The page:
Friday, October 12, 2007
At the age of nearly fourscore exhorts his correspondent, who is sixty-four, to live and die with God and promises and asks for prayer.
I PITY you much. It will be of great importance if you can leave the care of your affairs to, and spend the remainder of your life only in worshiping GOD. He requires no great matters of us; a little remembrance of Him from time to time, a little adoration: sometimes to pray for His grace, sometimes to offer Him your sufferings, and sometimes to return Him thanks for the favors He has given you, and still gives you, in the midst of your troubles, and to console yourself with Him the oftenest you can. Lift up your heart to Him, sometimes even at your meals, and when you are in company: the least little remembrance will always be acceptable to Him. You need not cry very loud; He is nearer to us than we are aware of.
It is not necessary for being with GOD to be always at church; we may make an oratory of our heart, wherein to retire from time to time, to converse with Him in meekness, humility, and love. Every one is capable of such familiar conversation with GOD, some more, some less: He knows what we can do. Let us begin then; perhaps He expects but one generous resolution on our part. Have courage. We have but little time to live; you are near sixty-four, and I am almost eighty. Let us live and die with GOD: sufferings will be sweet and pleasant to us, while we are with Him: and the greatest pleasures will be, without Him, a cruel punishment to us. May He be blessed for all. Amen.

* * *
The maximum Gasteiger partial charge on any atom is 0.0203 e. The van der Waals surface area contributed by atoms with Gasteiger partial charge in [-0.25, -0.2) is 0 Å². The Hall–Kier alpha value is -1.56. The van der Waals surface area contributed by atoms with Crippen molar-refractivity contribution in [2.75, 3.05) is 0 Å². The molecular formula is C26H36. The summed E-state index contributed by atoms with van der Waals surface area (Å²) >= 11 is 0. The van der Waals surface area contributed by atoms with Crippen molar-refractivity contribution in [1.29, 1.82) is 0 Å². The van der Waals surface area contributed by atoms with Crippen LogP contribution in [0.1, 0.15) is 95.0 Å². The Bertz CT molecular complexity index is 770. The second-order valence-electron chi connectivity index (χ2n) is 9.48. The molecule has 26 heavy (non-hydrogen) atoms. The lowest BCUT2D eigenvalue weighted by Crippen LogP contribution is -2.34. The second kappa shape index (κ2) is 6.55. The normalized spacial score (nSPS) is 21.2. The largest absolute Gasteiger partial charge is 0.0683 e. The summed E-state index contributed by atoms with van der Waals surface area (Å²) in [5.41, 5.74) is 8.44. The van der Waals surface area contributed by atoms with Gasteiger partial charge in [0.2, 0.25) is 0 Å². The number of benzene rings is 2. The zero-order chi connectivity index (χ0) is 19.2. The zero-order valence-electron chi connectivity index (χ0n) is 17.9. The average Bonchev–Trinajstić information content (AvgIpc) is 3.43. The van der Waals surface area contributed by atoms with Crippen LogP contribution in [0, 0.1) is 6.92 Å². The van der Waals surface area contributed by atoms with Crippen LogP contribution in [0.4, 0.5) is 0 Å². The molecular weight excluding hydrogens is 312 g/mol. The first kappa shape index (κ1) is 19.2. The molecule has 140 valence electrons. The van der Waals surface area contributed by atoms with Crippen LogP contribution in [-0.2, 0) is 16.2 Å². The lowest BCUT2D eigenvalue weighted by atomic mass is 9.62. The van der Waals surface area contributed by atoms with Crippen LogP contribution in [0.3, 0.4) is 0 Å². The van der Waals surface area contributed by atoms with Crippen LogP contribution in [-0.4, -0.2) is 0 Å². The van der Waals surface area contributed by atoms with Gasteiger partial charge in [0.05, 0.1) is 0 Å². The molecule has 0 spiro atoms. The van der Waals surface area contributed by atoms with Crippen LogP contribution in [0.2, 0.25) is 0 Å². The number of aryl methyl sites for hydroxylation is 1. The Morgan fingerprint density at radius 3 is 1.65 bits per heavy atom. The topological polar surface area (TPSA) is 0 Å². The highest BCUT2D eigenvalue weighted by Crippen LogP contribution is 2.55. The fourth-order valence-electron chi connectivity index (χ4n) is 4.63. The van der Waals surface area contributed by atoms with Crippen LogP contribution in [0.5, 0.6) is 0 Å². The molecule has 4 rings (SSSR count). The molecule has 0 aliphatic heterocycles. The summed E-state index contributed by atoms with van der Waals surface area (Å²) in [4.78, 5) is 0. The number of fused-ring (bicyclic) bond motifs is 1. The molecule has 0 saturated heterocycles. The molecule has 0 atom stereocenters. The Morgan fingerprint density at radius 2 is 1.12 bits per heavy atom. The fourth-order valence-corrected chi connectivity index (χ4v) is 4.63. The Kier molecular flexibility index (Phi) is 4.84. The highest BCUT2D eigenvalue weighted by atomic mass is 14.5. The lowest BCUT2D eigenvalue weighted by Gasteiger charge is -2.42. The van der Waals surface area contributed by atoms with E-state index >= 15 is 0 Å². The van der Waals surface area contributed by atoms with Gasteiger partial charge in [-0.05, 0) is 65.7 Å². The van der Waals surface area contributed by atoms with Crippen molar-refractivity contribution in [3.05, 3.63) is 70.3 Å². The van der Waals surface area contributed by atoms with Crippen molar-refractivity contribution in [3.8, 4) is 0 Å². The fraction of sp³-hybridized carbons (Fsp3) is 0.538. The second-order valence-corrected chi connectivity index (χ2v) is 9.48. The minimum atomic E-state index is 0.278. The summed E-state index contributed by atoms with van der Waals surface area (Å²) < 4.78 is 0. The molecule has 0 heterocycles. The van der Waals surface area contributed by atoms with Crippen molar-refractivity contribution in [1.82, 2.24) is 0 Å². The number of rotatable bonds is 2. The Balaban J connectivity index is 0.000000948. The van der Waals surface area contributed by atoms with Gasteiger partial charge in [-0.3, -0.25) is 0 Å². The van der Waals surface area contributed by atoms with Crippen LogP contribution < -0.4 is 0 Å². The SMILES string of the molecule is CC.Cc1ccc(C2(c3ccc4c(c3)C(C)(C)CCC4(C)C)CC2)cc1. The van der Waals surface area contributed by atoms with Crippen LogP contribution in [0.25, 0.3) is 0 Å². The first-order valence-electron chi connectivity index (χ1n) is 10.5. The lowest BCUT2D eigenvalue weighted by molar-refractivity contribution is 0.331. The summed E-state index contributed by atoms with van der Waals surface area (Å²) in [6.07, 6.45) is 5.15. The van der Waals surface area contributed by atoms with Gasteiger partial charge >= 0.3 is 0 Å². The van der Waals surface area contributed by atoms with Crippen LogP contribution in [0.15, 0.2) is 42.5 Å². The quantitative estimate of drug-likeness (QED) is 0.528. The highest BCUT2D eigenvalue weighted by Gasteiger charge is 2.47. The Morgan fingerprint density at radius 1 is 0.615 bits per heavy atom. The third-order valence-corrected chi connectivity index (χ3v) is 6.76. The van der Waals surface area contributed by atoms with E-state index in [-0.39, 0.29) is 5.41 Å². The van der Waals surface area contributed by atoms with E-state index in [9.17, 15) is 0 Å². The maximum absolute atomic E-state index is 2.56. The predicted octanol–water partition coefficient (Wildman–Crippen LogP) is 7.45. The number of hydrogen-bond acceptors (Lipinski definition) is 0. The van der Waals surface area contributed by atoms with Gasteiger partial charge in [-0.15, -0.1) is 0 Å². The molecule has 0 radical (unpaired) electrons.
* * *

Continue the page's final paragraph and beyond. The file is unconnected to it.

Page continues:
Use yourself then by degrees thus to worship Him, to beg His grace, to offer Him your heart from time to time, in the midst of your business, even every moment if you can. Do not always scrupulously confine yourself to certain rules, or particular forms of devotion; but act with a general confidence in GOD, with love and humility. You may assure - of my poor prayers, and that I am their servant, and yours particularly.
From 'The Practice and Presence of God'
Creator: Lawrence, Brother (Nicholas Herman, c. 1605-1691)